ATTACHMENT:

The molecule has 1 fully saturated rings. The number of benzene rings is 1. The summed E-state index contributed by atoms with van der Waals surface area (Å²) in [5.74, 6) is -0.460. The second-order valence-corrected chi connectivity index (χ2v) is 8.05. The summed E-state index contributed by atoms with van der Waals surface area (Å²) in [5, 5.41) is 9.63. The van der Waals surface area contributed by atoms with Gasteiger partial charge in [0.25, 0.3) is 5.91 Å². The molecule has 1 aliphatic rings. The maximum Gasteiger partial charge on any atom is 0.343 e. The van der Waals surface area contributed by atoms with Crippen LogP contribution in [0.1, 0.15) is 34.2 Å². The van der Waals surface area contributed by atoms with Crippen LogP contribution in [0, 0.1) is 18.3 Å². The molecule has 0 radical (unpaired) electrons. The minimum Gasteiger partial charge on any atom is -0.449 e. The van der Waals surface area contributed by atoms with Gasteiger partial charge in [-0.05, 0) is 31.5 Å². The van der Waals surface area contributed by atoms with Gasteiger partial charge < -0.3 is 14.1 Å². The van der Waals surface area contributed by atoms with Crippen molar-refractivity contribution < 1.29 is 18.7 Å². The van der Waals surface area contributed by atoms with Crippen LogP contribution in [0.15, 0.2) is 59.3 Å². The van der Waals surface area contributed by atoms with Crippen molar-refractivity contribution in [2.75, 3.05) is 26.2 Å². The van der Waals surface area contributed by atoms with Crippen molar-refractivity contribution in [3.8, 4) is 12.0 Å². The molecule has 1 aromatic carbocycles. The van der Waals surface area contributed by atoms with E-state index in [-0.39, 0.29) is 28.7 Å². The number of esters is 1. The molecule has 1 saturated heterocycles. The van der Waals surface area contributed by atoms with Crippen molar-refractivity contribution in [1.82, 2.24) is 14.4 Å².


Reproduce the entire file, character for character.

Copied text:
The molecule has 1 fully saturated rings. The number of benzene rings is 1. The summed E-state index contributed by atoms with van der Waals surface area (Å²) in [5.74, 6) is -0.460. The second-order valence-corrected chi connectivity index (χ2v) is 8.05. The summed E-state index contributed by atoms with van der Waals surface area (Å²) in [5, 5.41) is 9.63. The van der Waals surface area contributed by atoms with Gasteiger partial charge in [0.25, 0.3) is 5.91 Å². The molecule has 1 aliphatic rings. The maximum Gasteiger partial charge on any atom is 0.343 e. The van der Waals surface area contributed by atoms with Crippen LogP contribution in [0.1, 0.15) is 34.2 Å². The van der Waals surface area contributed by atoms with Crippen LogP contribution in [0, 0.1) is 18.3 Å². The molecule has 0 radical (unpaired) electrons. The minimum Gasteiger partial charge on any atom is -0.449 e. The van der Waals surface area contributed by atoms with Gasteiger partial charge in [-0.05, 0) is 31.5 Å². The van der Waals surface area contributed by atoms with Gasteiger partial charge < -0.3 is 14.1 Å². The van der Waals surface area contributed by atoms with Crippen molar-refractivity contribution < 1.29 is 18.7 Å². The van der Waals surface area contributed by atoms with Crippen LogP contribution in [0.15, 0.2) is 59.3 Å². The van der Waals surface area contributed by atoms with Crippen molar-refractivity contribution in [2.75, 3.05) is 26.2 Å². The van der Waals surface area contributed by atoms with Crippen molar-refractivity contribution in [3.8, 4) is 12.0 Å². The molecule has 1 aromatic carbocycles. The van der Waals surface area contributed by atoms with E-state index in [-0.39, 0.29) is 28.7 Å². The number of esters is 1. The molecule has 1 saturated heterocycles. The van der Waals surface area contributed by atoms with Crippen molar-refractivity contribution in [1.82, 2.24) is 14.4 Å².